Asian Studies Master of Arts
Asia is one of the most dynamic and rapidly changing regions of the world, and its significance in the 21st century is undeniable. Asia comprises almost 30 percent of the earth's land mass and is home to 60 percent of the world's population; the continent is as diverse as its populations, which drive the region's shifting role in the global arena.
On the path to sustained economic development, Asia’s urban migration and international trade are exploding. Problems still endure, however. The region is a flashpoint for conflicts, and its economic benefits are not evenly distributed. The Elliott School’s Master of Arts in Asian Studies program prepares students to navigate this dynamic environment and address complex diplomatic, economic, security, and cultural issues. Subscribe to the Elliott School’s email list to learn more about the M.A. in Asian Studies program, including how to register for an upcoming Elliott School information session.
Students in this program will gain a fundamental understanding of the key political, economic, and historical issues facing Asia. You'll begin with three to four core courses before moving on to complete your Thematic Specialization and Professional Specialization.
The required thematic specialization will deepen your understanding of issues in contemporary Asia. You can choose from among five thematic specializations.
You must select three courses listed for one of the Professional Specialization fields. You may design your own field with the approval of the Program Director, or select from one of the listed fields.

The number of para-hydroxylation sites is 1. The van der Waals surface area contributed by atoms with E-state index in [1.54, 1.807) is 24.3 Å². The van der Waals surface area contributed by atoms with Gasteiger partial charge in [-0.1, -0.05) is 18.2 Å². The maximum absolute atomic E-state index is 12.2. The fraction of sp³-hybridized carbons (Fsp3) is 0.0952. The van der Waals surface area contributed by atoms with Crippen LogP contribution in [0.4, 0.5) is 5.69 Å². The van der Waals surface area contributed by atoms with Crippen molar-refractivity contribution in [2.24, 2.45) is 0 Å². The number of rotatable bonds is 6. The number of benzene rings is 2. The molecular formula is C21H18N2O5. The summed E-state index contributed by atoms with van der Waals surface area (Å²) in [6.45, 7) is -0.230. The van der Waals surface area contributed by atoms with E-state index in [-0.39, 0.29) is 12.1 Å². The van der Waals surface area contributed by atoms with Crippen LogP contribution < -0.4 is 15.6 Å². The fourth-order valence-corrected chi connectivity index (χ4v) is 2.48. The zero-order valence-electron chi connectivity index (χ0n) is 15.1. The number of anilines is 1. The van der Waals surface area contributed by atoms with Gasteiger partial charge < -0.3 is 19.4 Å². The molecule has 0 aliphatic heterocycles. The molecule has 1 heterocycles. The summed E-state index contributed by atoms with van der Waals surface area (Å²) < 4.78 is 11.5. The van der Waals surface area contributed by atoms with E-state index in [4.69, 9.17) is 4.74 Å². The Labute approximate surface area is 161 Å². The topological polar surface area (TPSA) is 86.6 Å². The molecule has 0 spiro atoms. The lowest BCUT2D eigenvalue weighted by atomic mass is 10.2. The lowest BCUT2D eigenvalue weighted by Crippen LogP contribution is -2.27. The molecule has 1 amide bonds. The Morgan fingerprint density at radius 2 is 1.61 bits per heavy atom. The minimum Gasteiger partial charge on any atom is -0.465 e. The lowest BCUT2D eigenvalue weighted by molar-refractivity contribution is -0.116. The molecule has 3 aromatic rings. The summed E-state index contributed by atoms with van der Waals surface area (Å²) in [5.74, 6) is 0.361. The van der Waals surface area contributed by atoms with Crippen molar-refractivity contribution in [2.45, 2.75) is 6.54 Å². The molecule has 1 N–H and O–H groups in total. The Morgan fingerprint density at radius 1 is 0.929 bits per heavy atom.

Global Capstone is the culminating experience and signature project for Elliott School graduate students.
When you're ready to apply to the program, you will need to follow the graduate admissions process, including completing and submitting the online application with all of the required materials. There are also certain prerequisites that applicants must meet to be able to apply to the program.
- Foreign Language
Academic coursework in an Asian language, which will prepare students to complete the program’s language requirement*, must be shown at the time of application. This can be demonstrated by:
- Study that is equal to four semesters of university-level coursework or equivalent.
- Completion of formal language training as part of employment (ex. Peace Corps).
- Growing up in a household where the language is spoken.
*Students need to have a strong foundation in a foreign language before enrolling to be successful in completing the language requirement during the program.
The M.A. Asian Studies program is housed in the Elliott School’s Sigur Center for Asian Studies, which provides distinctive benefits to our students.
The Institute for Korean Studies strengthens the existing Korean studies program at GW and within the greater D.C. area.
The Organization of Asian Studies (OAS) is a graduate student organization that seeks to foster an appreciation of Northeast, Southeast, Central and South Asian culture as well as explore historical and current affairs issues. The organization focuses on strengthening ties between students, faculty and professionals with an interest in Asia through ambitious programming and events, all made possible by the support of the Sigur Center for Asian Studies.
Most Universities have humanities-focused Asian Studies or regional graduate degree programs, but there are only a handful of schools in the US that have policy-focused Asian Studies programs. This put GW at the top of my list.
M.A. Asian Studies '21
Where You'll Go
Our M.A. Asian Studies graduates continue to pursue a wide variety of exciting careers in diplomacy and public service, business, security, conflict resolution, development and public health. For 2021 graduates, the top employers included:
- Centra Technology, Inc.
- National Institute for South China Sea Studies
- US Department of Homeland Security
- US-China Business Council
While you study with us and even once you leave, we'll provide you with resources and support to help you get the job you've always wanted post-graduation. From career counseling, workshops, site visits and information sessions, The Graduate Student Career Development Center has a variety of tools and tips to get you to where you want to be.
I chose the Asian Studies program because the curriculum really pushed me to get the most out of my graduate degree, while also being flexible enough to pursue specific subjects and specialties.
M.A. Asian Studies '18